Pradipta Kumar Sircar (1921-1992) : Unforgotten
My earliest memories smell of dope
and shapes of balsa wings and fin
and a squat red screaming CL stunt
which one day went and barrelled in.
I remember a painstakingly built
scale rubber Spearfish torp bomber
which flew into a gaslamp post
at dusk somewhere in Shyambazar.
And the stories of the air he told:
how his Khon-da, Indian Air Force,
died at Kohat when his Audax
didn't pull out of a gunnery pass.
And how he helped in marshalling
Wedemeyer's plane at Dum Dum base
(he could've-there's a Speed Graphic shot
of him in USAAF battledress.)
And the tiny trim change on his last flight
at Kanpur that won him the prize
for Free-flight Power, his pylon job
maxing to glory before Hanna Reitsch.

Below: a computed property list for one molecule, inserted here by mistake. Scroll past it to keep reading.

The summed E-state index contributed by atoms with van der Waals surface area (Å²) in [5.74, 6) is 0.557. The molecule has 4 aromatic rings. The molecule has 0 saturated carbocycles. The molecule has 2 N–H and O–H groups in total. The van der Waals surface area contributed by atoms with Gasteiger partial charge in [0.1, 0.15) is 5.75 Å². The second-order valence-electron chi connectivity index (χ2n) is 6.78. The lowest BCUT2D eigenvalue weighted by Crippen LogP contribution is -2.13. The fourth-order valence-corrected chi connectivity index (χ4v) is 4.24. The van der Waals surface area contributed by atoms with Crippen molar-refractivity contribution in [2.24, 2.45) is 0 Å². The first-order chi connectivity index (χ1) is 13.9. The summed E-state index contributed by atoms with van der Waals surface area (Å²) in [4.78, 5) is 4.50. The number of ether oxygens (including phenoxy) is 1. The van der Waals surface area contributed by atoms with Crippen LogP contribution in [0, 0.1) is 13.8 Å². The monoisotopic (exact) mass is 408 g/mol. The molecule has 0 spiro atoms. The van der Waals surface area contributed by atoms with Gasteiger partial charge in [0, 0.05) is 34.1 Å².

And how a Hurricane taking off
from Red Road stalled into Governor's House,
and the dark Dakota Biju Patnaik flew
to Indonesia, playing cat-and-mouse
with Dutch fighters at zero feet.
He could make so vivid what he spoke
that listening, you wouldn't think he was
often between jobs, sometimes close to broke,
didn't complete his BE(Mech) degree,
remained rebel and child all his life,
charming, impulsive, fierce, irresponsible,
exasperation to father and grief to wife.
As a fitter on the Pratt and Whitney R
eighteen thirties of Daks of Dalmia Jain,
he got to ride only the odd test-hop.
His last was a ten-chip Jamair spin.
Since that, my first and only Dak trip,
I've flown many hours on many routes,
but I can't say I've had more fun than him:
the jets I fly are such soulless brutes
that I cannot help feeling nostalgic
for the quaint variety the world once had-
rubber and control-line models, Douglas DC-3s,
and that plane-crazy man,